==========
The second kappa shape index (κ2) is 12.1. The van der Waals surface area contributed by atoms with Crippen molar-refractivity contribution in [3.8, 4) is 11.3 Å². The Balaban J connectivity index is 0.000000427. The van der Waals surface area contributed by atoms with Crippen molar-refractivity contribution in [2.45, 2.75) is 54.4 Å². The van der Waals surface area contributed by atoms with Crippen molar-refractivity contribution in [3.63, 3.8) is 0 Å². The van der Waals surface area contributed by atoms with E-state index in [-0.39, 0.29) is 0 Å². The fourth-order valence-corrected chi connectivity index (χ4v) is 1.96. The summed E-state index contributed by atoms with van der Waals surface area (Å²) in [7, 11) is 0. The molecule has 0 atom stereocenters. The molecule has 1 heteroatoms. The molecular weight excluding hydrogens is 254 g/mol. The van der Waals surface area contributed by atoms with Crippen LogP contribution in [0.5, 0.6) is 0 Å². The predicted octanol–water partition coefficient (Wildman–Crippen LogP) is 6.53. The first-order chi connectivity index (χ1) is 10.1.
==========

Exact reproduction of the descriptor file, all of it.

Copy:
The second kappa shape index (κ2) is 12.1. The van der Waals surface area contributed by atoms with Crippen molar-refractivity contribution in [3.8, 4) is 11.3 Å². The Balaban J connectivity index is 0.000000427. The van der Waals surface area contributed by atoms with Crippen molar-refractivity contribution in [2.45, 2.75) is 54.4 Å². The van der Waals surface area contributed by atoms with Crippen molar-refractivity contribution in [3.63, 3.8) is 0 Å². The van der Waals surface area contributed by atoms with E-state index in [-0.39, 0.29) is 0 Å². The fourth-order valence-corrected chi connectivity index (χ4v) is 1.96. The summed E-state index contributed by atoms with van der Waals surface area (Å²) in [7, 11) is 0. The molecule has 0 atom stereocenters. The molecule has 1 heteroatoms. The molecular weight excluding hydrogens is 254 g/mol. The van der Waals surface area contributed by atoms with Crippen LogP contribution in [0.5, 0.6) is 0 Å². The predicted octanol–water partition coefficient (Wildman–Crippen LogP) is 6.53. The first-order chi connectivity index (χ1) is 10.1.